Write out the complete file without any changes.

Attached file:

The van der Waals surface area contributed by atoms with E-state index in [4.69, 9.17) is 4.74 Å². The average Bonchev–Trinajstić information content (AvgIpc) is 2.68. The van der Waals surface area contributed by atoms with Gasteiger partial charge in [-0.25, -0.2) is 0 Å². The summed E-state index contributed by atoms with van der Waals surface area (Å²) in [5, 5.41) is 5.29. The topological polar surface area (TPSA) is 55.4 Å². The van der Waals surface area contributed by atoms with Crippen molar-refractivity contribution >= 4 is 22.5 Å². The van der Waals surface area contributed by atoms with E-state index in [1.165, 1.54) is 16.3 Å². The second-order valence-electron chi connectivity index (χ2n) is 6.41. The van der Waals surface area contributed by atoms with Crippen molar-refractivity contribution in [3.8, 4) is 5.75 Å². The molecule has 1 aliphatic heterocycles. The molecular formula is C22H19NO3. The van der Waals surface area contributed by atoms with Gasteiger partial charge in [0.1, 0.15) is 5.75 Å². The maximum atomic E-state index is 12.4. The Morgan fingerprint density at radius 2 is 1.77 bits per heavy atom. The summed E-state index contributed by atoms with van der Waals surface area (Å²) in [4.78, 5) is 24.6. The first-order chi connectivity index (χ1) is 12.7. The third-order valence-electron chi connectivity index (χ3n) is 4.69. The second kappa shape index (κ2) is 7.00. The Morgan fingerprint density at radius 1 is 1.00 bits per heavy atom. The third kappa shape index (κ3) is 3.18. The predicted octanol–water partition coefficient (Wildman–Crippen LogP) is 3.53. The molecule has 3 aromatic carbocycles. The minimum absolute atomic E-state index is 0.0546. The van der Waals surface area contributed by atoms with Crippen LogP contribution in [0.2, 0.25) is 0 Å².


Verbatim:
The van der Waals surface area contributed by atoms with E-state index in [4.69, 9.17) is 4.74 Å². The average Bonchev–Trinajstić information content (AvgIpc) is 2.68. The van der Waals surface area contributed by atoms with Gasteiger partial charge in [-0.25, -0.2) is 0 Å². The summed E-state index contributed by atoms with van der Waals surface area (Å²) in [5, 5.41) is 5.29. The topological polar surface area (TPSA) is 55.4 Å². The van der Waals surface area contributed by atoms with Crippen molar-refractivity contribution >= 4 is 22.5 Å². The van der Waals surface area contributed by atoms with E-state index in [1.165, 1.54) is 16.3 Å². The second-order valence-electron chi connectivity index (χ2n) is 6.41. The van der Waals surface area contributed by atoms with Crippen molar-refractivity contribution in [3.8, 4) is 5.75 Å². The molecule has 1 aliphatic heterocycles. The molecular formula is C22H19NO3. The van der Waals surface area contributed by atoms with Gasteiger partial charge in [0.1, 0.15) is 5.75 Å². The maximum atomic E-state index is 12.4. The Morgan fingerprint density at radius 2 is 1.77 bits per heavy atom. The summed E-state index contributed by atoms with van der Waals surface area (Å²) in [4.78, 5) is 24.6. The first-order chi connectivity index (χ1) is 12.7. The third-order valence-electron chi connectivity index (χ3n) is 4.69. The second kappa shape index (κ2) is 7.00. The Morgan fingerprint density at radius 1 is 1.00 bits per heavy atom. The third kappa shape index (κ3) is 3.18. The predicted octanol–water partition coefficient (Wildman–Crippen LogP) is 3.53. The molecule has 3 aromatic carbocycles. The minimum absolute atomic E-state index is 0.0546. The van der Waals surface area contributed by atoms with Crippen LogP contribution in [0.2, 0.25) is 0 Å².